The jobless rate was 6.5 percent in April. Maryland was one of 17 states to see its unemployment rate rise.
But it was among 33 states, plus the District of Columbia, with a gain in jobs. Many of Maryland's large sectors expanded employment in May, according to the federal estimates — which are preliminary and adjusted to try to account for seasonal fluctuations in hiring and layoffs. At the same time, 3,400 more Marylanders joined the labor force, either landing jobs or looking.
"It's a pretty decent job report," said Daraius Irani, director of the Regional Economic Studies Institute at Towson University. "The fact that people are coming back to the labor market does indicate that people are feeling more confident."
The overall gains in May weren't quite enough to make up for the 4,900 jobs lost in April, according to the Labor Department estimates. Still, April's cut wasn't as deep as the 6,200 lost jobs the Labor Department originally estimated.
About 1,800 of the 4,600 jobs added in May were at government agencies. The rest came in the private sector.
The biggest gainer — with 4,400 additional jobs — was professional and business services, a sector that includes technical fields such as engineering, accounting and scientific research. The retail-heavy trade, transportation and utilities sector also saw significant growth, adding 2,200 jobs, the Labor Department said.
But some sectors cut back, most notably construction, which shed 3,100 jobs.
Also on that list was the education and health services sector, long a consistent source of new jobs. Employers in that category cut 600 positions in May — the second straight month of reductions. Hospitals have warned of layoffs, blaming federal budget cuts and state-set reimbursement rates that the industry considers insufficient.
Economists say Maryland — rife with federal agencies and contractors — is particularly vulnerable to the across-the-board federal cuts known as sequestration, which began this year.
Irani suspects that sequestration had an effect in May, despite new jobs. The budget cuts are a drag on Maryland growth, he said. He said he wouldn't be surprised if the state's job base bumps up and down in the next several months — more up than down, but not in a big way.
Drew Greenblatt, president of Marlin Steel Wire Products, a Baltimore manufacturer, is frustrated about the ripple effect from uncertainty over the bottom-line impacts of sequestration and health care reform. Lack of clarity casts a long shadow, he said.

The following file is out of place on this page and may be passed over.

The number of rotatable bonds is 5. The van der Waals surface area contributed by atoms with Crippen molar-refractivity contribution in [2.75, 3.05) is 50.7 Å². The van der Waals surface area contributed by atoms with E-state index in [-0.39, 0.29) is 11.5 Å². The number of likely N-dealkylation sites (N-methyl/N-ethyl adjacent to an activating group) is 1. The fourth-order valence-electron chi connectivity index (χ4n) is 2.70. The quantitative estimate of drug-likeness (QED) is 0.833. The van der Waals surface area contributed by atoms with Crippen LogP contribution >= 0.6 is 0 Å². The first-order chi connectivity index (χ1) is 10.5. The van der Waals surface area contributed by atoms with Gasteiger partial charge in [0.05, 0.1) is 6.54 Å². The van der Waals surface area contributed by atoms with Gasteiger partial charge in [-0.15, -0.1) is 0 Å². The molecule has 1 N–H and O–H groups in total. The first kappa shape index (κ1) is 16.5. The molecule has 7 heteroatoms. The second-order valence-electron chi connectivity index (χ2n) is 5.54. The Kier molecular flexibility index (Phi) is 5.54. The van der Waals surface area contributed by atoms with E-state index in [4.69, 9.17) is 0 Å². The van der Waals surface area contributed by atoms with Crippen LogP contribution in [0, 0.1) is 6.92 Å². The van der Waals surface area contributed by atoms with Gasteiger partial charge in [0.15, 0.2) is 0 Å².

"When people are kind of confused, they do nothing because they don't know what to do," said Greenblatt, who sits on the National Association of Manufacturers' board. "When people say, 'I'm going to pause,' English translation — 'I'm not hiring.'"
One company that does plan to hire is North Star Group, a Washington professional services firm that helps government agencies and businesses with project management, systems engineering and the like. North Star opened a Baltimore office last month. Officials expect to move about a dozen employees there in the next few weeks and to hire half a dozen more this year.
Bob Olsen, North Star's chief executive and owner, said the company's lease is about to run out on one of its two D.C. offices. He wanted a second location that was less expensive and more convenient for Maryland employees.
He's one of them: He lives in Baltimore County, a four-hour round trip from company headquarters in downtown Washington. Now he splits his time between the Baltimore and D.C. locations. He can hop on the free Charm City Circulator from his South President Street office, pick up the MARC train at Penn Station and go to Washington during the day if he needs to.
"All of our folks that have kind of transferred up here have been very, very happy with the location," Olsen said. "Close proximity to places to eat, nice setting, it's right on the harbor. ... And commuting costs — some of them have seen 70 to 80 percent savings in parking and trains."
All told, Maryland had 35,600 more jobs in May compared with a year earlier, the Labor Department said. With the May gain, the state is 7,100 jobs shy of the number it had before the recession took a big bite out of the job base.
The nation is about 2.4 million jobs away from that threshold.
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